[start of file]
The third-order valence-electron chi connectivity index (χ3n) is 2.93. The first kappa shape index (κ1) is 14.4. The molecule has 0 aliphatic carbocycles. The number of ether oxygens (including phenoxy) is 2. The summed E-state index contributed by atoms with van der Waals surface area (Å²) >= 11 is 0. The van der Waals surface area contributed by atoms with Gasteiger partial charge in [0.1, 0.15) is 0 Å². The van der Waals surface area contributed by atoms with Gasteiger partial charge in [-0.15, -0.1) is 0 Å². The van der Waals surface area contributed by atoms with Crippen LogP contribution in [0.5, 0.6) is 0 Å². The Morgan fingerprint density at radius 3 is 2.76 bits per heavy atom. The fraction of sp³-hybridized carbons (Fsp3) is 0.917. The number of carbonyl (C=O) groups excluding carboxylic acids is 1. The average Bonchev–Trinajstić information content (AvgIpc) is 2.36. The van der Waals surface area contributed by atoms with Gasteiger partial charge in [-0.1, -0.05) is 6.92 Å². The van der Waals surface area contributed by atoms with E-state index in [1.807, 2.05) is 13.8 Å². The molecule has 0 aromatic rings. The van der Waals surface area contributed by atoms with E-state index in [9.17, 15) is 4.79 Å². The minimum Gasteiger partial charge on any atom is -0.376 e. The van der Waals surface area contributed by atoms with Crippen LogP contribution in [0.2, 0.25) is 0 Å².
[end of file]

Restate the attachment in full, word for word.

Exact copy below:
The third-order valence-electron chi connectivity index (χ3n) is 2.93. The first kappa shape index (κ1) is 14.4. The molecule has 0 aliphatic carbocycles. The number of ether oxygens (including phenoxy) is 2. The summed E-state index contributed by atoms with van der Waals surface area (Å²) >= 11 is 0. The van der Waals surface area contributed by atoms with Gasteiger partial charge in [0.1, 0.15) is 0 Å². The van der Waals surface area contributed by atoms with Gasteiger partial charge in [-0.15, -0.1) is 0 Å². The van der Waals surface area contributed by atoms with Crippen LogP contribution in [0.5, 0.6) is 0 Å². The Morgan fingerprint density at radius 3 is 2.76 bits per heavy atom. The fraction of sp³-hybridized carbons (Fsp3) is 0.917. The number of carbonyl (C=O) groups excluding carboxylic acids is 1. The average Bonchev–Trinajstić information content (AvgIpc) is 2.36. The van der Waals surface area contributed by atoms with Gasteiger partial charge in [-0.1, -0.05) is 6.92 Å². The van der Waals surface area contributed by atoms with E-state index in [1.807, 2.05) is 13.8 Å². The molecule has 0 aromatic rings. The van der Waals surface area contributed by atoms with E-state index in [9.17, 15) is 4.79 Å². The minimum Gasteiger partial charge on any atom is -0.376 e. The van der Waals surface area contributed by atoms with Crippen LogP contribution in [0.2, 0.25) is 0 Å².